Saturday, 10 June 2017

Abandoned food and abandoned lives on Ailsa Craig


A couple of weeks ago, I was fortunate enough to go stay at a particularly swish hotel up in Scotland, on the Ayrshire coast. We got up to many things, indulging in a lifestyle that I am not quite accustomed to. But the whole experience was totally charming, genteel and relaxed, and a proper review will be springing up very soon.

Whilst I was there, a trip had been arranged to visit Ailsa Craig, which is a huge lump of blue honed granite that looms out up of the sea, in the Firth of Clyde. Like a giant who tried to awake thousands of years ago but then suddenly thought better of it and immediately fell back to sleep. In the warmer spring and summer months, around 80,000 birds swoop in, to rest, mate and populate on his scarred forehead. Mostly gannets, puffins and guillemots, they all party throughout the season but soon disappear once the cold winds settle in. Leaving behind a hell of mess. This in turn fertilises the island and lays down a patchy green coat, to cover the island's bare bones. Which is fair payment, when you think about it. And after getting used to the smell.

The birds are not alone though in making their mark. Evidence of human habitation is dotted all about the place, ranging from sixteenth century ruins to a modern day lighthouse. The core dwellings though, once belonged to a community of quarrymen, who lived on the island with their families and who made a living, sheering off the granite with scant tools and their bare hands. To live on an isolated rock, eight miles from shore, takes a certain type of toughness and these people were certainly tough. But eventually, it all got too much. There wasn't any money in it anymore. So, they just left.

Luckily, we were able to get on the island - sometimes the tide makes it impossible - and we were able to have a good look around and explore. Although there was evidence of some recent residence (I think a 'party' spirit remains on the island) creeping around the derelict, crumbling cottages and living quarters felt like we had landed in some apocalyptic novel. A place that had borne witness to a four minute warning before silence; with an atmosphere that was full of foreboding, all spooky and eerie and yet at the same time, totally exhilarating. Ovens were strewn about, rusting into oblivion. Paint blistered and peeled from ceiling and walls. Packets of food, just sat on the side and were bleached by the elements. It all suggested that something very, very, very bad had happened here...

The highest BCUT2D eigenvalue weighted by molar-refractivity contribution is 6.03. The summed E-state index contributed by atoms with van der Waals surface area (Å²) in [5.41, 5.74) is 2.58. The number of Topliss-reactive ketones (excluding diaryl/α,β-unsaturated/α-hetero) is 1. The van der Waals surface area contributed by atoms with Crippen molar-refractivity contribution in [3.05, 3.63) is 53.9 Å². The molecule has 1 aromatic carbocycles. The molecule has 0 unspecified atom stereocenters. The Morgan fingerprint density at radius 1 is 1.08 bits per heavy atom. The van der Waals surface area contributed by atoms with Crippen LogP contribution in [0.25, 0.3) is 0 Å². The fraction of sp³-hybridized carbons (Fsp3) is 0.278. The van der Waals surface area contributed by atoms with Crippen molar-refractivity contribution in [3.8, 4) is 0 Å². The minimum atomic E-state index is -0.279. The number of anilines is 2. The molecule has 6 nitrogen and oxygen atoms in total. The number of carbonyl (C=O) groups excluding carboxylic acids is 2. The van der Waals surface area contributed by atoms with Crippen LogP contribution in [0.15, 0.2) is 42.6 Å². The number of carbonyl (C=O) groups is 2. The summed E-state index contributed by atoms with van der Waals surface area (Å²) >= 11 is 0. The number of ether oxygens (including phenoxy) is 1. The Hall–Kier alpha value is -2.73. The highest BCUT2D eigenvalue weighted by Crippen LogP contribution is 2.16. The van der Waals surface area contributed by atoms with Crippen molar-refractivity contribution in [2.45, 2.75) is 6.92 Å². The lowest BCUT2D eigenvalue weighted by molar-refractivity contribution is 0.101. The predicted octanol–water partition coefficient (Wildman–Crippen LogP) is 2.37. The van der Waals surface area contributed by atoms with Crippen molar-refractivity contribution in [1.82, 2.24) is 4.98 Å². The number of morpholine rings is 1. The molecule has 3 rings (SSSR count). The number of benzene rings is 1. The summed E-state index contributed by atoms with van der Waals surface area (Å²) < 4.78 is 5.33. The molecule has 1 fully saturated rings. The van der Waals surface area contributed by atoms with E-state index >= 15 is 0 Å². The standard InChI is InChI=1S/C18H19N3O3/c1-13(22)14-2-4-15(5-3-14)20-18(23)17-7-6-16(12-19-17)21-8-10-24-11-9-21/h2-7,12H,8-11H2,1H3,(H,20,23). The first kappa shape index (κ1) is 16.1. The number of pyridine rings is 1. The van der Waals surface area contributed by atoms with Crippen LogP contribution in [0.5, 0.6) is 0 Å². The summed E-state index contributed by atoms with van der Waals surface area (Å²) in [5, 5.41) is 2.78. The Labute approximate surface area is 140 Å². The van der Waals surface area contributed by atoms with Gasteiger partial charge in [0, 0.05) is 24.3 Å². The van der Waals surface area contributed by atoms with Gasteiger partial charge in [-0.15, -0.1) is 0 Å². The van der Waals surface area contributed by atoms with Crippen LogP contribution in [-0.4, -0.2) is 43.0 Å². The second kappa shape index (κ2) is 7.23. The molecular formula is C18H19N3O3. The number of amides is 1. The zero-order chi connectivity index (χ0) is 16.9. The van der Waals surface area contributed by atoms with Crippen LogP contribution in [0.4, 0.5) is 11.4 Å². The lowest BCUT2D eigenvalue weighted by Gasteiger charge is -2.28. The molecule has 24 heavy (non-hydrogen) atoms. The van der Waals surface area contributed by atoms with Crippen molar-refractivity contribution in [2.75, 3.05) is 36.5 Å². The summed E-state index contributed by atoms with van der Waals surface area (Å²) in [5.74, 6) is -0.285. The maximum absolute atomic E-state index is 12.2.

MWAAHAHAHAHAHAHAHAHAHAHHAHA!

For the whole time we were there, I just kept snapping away like a demon. Prompting my colleagues to observe that I rather fancied myself as some sort of a conceptual artist. A visionary, with a keen eye on dystopian commentary and social discord. Or 'Grayson Perry' as they called me. The cards.

Having since looked back through the snaps I took on that day, I have begun to wonder whether there is some sort of merit, or worth in them. Musing that if in some way, they represent a warning or premonition of what life would be like, if we were to cut ourselves off in some way. Or simply, the photos could just reflect a statement of what happens to 'islands' when they are left to their own devices, all abandoned and alone.

It needs working on before I approach some skinny, bearded gallery owner in London's East End. In the meantime, you can get a sneak preview here:







































































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